Epistemically Challenged: Katharine Meyer
Epistemically Challenged is an opinion series about how each one of us explores knowledge. In this installment, Katharine Meyer, an education policy graduate student, talks about her work to increase higher education opportunities for low-income students, while reflecting on her experience as such a student at the University of Virginia (UVa).
Each spring, I get nostalgic watching admitted students and their families walk around campus – or “grounds” as we say at UVa – learning about the school and imagining what the next four years might look like. I remember how right being at UVa felt in 2006, when I walked around the University’s Lawn for the first time with my parents and three younger siblings, excited about the possibilities that lie ahead.
But I also remember the stress leading up to that moment and the many instances of uncertainty and isolation that followed after I arrived at UVa in the fall, and had to make the same walk around the Lawn without my family by my side. Up until the UVa financial aid package arrived at my home toward the end of my senior year in high school, I had been bracing myself for the very real possibility that I wouldn’t get to go to college because of the cost. After I arrived at UVa, it took a long time to feel like I really “fit in.”
My current work in education policy focuses on ways to open up more college opportunities for low-income students, as well as help students transition into this exciting new phase of their lives. For all the difficulties I faced as a first-generation, low-income student, I was one of the lucky ones. My parents, despite not having gone to college themselves, made it clear early on that higher education was a top priority. But many low-income students face more substantial poverty; don’t have high school counselors, who can recommend good college fits; and don’t have adults and mentors in their lives, who know about all the complicated tasks you need to complete in order to get into college.
If you don’t have these resources, it can be very hard to know everything you need to do before showing up as a college freshman—there’s a lot to do ahead of time! You have to register for orientation, file follow-up financial aid paperwork, send in end-of-year grade reports, sign up for classes, etc. If you’re a first-generation college student, like I was, and no one in your family has gone through this process before, you might be unaware of these pivotal steps. Right now, promising research on low-cost, low-touch interventions has found that sending students small “nudges” (reminders) about important pre-college and transition tasks can make a big difference in whether students enroll and stay in college. These interventions take relatively few resources in terms of staff or time, yet have significant impacts on the next generation’s student body.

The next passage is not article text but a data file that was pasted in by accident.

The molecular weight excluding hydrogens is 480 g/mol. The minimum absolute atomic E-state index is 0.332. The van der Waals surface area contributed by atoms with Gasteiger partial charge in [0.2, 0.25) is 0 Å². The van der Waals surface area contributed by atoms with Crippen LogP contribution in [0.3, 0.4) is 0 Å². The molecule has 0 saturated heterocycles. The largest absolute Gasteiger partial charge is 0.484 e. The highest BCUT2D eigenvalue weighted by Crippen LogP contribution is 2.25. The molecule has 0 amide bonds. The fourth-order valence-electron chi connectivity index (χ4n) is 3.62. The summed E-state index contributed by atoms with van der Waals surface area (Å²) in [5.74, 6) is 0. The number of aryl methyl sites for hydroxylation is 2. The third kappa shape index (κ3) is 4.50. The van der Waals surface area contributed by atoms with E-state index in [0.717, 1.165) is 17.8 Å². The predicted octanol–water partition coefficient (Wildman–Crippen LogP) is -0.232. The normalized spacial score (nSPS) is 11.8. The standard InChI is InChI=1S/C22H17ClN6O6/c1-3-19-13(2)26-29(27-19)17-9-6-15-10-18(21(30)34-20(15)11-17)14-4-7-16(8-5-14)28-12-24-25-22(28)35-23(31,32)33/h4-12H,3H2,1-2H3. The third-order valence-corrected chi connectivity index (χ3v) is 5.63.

As a graduate researcher in education policy at UVa, I study some of these low-cost, low-touch interventions alongside my advisor, Benjamin L. Castleman. One of Ben’s studies found that students who received reminders via text message during the summer between high school and college “nudging” them to complete pre-matriculation tasks were seven percentage points more likely to show up at school in the fall than students who had also been accepted to college, but didn’t receive the reminders. It may not seem like a few text messages can do much—but they made a big difference, and for only $7 per student. A joint project we worked on found suggestive evidence that low-income students who received text messages from their college about academic resources and course registration deadlines completed an additional class their freshman year of college.
Of course, information gaps aren’t the only reasons why low-income students struggle during the college application and matriculation processes. There are very real financial barriers to college attendance and success, and we need to raise awareness of the difficulties college students face on a daily basis. We also need more understanding of students’ high school experiences and how high school and college academics align – or don’t – in order to ensure students who arrive on campus are prepared to do college-level work. Low-cost, low-touch interventions aren’t always going to be the appropriate tool to address the problem; additionally, we need more information on what works best given the situation.
I believe it’s on us as researchers to understand how others perceive our work and help practitioners interpret our findings and move theory into practice. To do this, we need to generate more excitement about the work we do and funding for testing interventions and programs in different settings and with diverse populations. For example, without a stronger understanding of “how to implement” low-touch interventions at scale or outside of the control of a research team, we might be unintentionally draining valuable time and money on ineffective scaling strategies.
As a first-generation college – and now, doctoral – student, I want more people to have the opportunities that my parents did not. For that to happen, I need to not only figure out what works, but also how, where, and for whom solutions such as these low-cost, low-touch interventions are most effective.